Cholesterol: causes and consequences

Cholesterol, everyone has it and this should be the case. But at what point do you speak of a bad cholesterol level? And what are the causes and consequences of this? The amount of bad cholesterol in your body must be broken down and you can do this by living a healthier life and eating less bad fats. If this does not work, then medication is the only solution left and of course we want to avoid that.

What is cholesterol?

Cholesterol is a fatty substance that the body needs itself. It is a building material for the body and also for hormones. Without cholesterol the body cannot function. But too much cholesterol is actually harmful to your body. Cholesterol is produced by your body itself, by the liver or by the food you consume every day. Your body has responded to this and therefore absorbs exactly enough cholesterol for the necessary building materials.

Good and bad cholesterol

The most important cholesterol particles are LDL and HDL. LDL transports the cholesterol to different parts of your body, and along the way the cholesterol can settle in the walls of arteries, for example, and narrow them. So LDL is a bad cholesterol. HDL is a good cholesterol. This ensures that the excess cholesterol in your body is transported to your liver. The liver ensures that the cholesterol ends up in the intestines and is excreted through our feces. Because this HDL cholesterol is excreted and does not accumulate in the body, it is called good cholesterol.

Triglycerides

Triglycerides are also fats found in the blood. With triglycerides, the lower this level, the better. The value in triglycerides is added to the cholesterol level to determine whether your cholesterol level is too high. Triglycerides are common fats found in food, such as meat, cheese and dairy products.

Cholesterol too high?

A blood test is required to measure whether your cholesterol level is too high. This is a simple test that you can have done by your doctor. There is even equipment available that allows you to check your cholesterol at home. It is best to check this on an empty stomach and not to do one examination, but two different ones within two weeks to get a more objective result. You may have eaten something that contains a lot of triglycerides, which gives you a higher cholesterol score. Below is an overview of cholesterol levels and the associated results (source: www.hartstichting.nl).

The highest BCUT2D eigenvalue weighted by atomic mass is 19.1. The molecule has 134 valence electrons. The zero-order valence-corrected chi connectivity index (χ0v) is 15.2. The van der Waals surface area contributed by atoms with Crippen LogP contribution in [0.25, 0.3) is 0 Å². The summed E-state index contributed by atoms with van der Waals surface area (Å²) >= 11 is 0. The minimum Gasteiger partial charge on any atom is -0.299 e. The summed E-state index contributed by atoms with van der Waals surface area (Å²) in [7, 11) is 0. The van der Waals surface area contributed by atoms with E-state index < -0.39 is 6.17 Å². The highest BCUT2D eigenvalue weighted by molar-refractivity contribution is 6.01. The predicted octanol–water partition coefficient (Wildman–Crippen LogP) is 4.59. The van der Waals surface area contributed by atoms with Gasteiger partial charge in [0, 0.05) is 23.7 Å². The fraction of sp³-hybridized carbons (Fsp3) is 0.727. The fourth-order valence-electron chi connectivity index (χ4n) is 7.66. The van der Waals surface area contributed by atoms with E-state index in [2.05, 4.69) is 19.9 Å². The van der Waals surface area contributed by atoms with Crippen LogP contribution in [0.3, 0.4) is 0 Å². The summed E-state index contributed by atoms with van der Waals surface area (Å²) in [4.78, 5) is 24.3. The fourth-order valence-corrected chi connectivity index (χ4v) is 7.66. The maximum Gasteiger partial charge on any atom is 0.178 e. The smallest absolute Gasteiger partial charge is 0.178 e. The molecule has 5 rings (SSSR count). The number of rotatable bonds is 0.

Total cholesterol level

Your cholesterol level is

lower than 5.0 mmol/l

Normal

5.0 – 6.4 mmol/l

Slightly raised

6.5 – 7.9 mmol/l

Increased

higher than 8.0 mmol/l

Strongly increased

Causes of (too) high cholesterol

There are a number of known causes that can cause your cholesterol to be (too) high. Unfortunately, you have no influence on some of these causes, but you do have influence on others.

Too much saturated fat and cholesterol-rich food

Saturated fats are, as it were, bad fats that occur in products such as whole dairy products, fatty meat, cookies, pastries, etc. Because of these saturated fats, the body produces more (and therefore too much) cholesterol than it needs and stores it in the body. This can cause all kinds of problems.

Body weight too high

If you are overweight, you have too much fat in your body. Fats in your belly in particular can cause higher cholesterol levels.

Diabetes / diabetes
People who have diabetes have a greater risk of high cholesterol. If you have diabetes, it is certainly advisable to test this on yourself. This is to prevent further risks.

Genetic predisposition

Sometimes high cholesterol levels can also be hereditary. If you know that there are family members who already have cholesterol problems at a young age, it is advisable to test this (regularly) yourself. With hereditary cholesterol problems, a diet is in most cases not sufficient and medication will have to be prescribed.

Consequences of (too) high cholesterol

In itself, you will not notice much of having high cholesterol, although it can cause, for example, oppressive pain in the chest area. The most dangerous thing is that over time your arteries become narrower, meaning that blood cannot flow sufficiently to the organs (brain, heart) where it is most needed. There is also a chance that a blood clot will break loose, causing no more blood to flow through a vein and thus causing a heart attack or stroke.

How can you lower your cholesterol levels?

You can lower your cholesterol in several ways:

  • A diet of low-cholesterol products, so less saturated fats.
  • More exercise, which is generally good and healthy. The guideline here is to exert yourself and be active for at least 30 minutes a day. So take the bike and the stairs more often.
  • Quit smoking; Smoking is also a major risk factor when it comes to cardiovascular disease.